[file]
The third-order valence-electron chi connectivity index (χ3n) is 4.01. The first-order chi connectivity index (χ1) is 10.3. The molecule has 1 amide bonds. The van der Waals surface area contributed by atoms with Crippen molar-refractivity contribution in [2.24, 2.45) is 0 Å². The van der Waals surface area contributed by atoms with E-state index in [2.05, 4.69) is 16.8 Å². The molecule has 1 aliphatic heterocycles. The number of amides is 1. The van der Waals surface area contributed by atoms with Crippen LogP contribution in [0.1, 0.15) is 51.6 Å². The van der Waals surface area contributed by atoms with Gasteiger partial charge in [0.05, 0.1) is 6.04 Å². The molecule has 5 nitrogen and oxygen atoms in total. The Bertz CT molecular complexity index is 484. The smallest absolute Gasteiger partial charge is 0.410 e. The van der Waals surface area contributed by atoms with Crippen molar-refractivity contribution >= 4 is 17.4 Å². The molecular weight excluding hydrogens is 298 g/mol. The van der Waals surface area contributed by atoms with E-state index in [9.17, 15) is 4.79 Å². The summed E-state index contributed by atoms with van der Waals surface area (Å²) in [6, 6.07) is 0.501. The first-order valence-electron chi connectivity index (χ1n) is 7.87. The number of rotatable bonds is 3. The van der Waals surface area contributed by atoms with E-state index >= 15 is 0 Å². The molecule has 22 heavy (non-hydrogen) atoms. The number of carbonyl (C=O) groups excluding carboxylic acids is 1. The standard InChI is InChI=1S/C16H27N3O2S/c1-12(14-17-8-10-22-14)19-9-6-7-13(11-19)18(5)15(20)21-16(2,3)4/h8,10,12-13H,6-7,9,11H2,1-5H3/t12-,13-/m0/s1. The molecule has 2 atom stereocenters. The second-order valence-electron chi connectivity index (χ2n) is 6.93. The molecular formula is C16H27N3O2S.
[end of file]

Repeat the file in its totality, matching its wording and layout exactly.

The third-order valence-electron chi connectivity index (χ3n) is 4.01. The first-order chi connectivity index (χ1) is 10.3. The molecule has 1 amide bonds. The van der Waals surface area contributed by atoms with Crippen molar-refractivity contribution in [2.24, 2.45) is 0 Å². The van der Waals surface area contributed by atoms with E-state index in [2.05, 4.69) is 16.8 Å². The molecule has 1 aliphatic heterocycles. The number of amides is 1. The van der Waals surface area contributed by atoms with Crippen LogP contribution in [0.1, 0.15) is 51.6 Å². The van der Waals surface area contributed by atoms with Gasteiger partial charge in [0.05, 0.1) is 6.04 Å². The molecule has 5 nitrogen and oxygen atoms in total. The Bertz CT molecular complexity index is 484. The smallest absolute Gasteiger partial charge is 0.410 e. The van der Waals surface area contributed by atoms with Crippen molar-refractivity contribution >= 4 is 17.4 Å². The molecular weight excluding hydrogens is 298 g/mol. The van der Waals surface area contributed by atoms with E-state index in [9.17, 15) is 4.79 Å². The summed E-state index contributed by atoms with van der Waals surface area (Å²) in [6, 6.07) is 0.501. The first-order valence-electron chi connectivity index (χ1n) is 7.87. The number of rotatable bonds is 3. The van der Waals surface area contributed by atoms with E-state index >= 15 is 0 Å². The molecule has 22 heavy (non-hydrogen) atoms. The number of carbonyl (C=O) groups excluding carboxylic acids is 1. The standard InChI is InChI=1S/C16H27N3O2S/c1-12(14-17-8-10-22-14)19-9-6-7-13(11-19)18(5)15(20)21-16(2,3)4/h8,10,12-13H,6-7,9,11H2,1-5H3/t12-,13-/m0/s1. The molecule has 2 atom stereocenters. The second-order valence-electron chi connectivity index (χ2n) is 6.93. The molecular formula is C16H27N3O2S.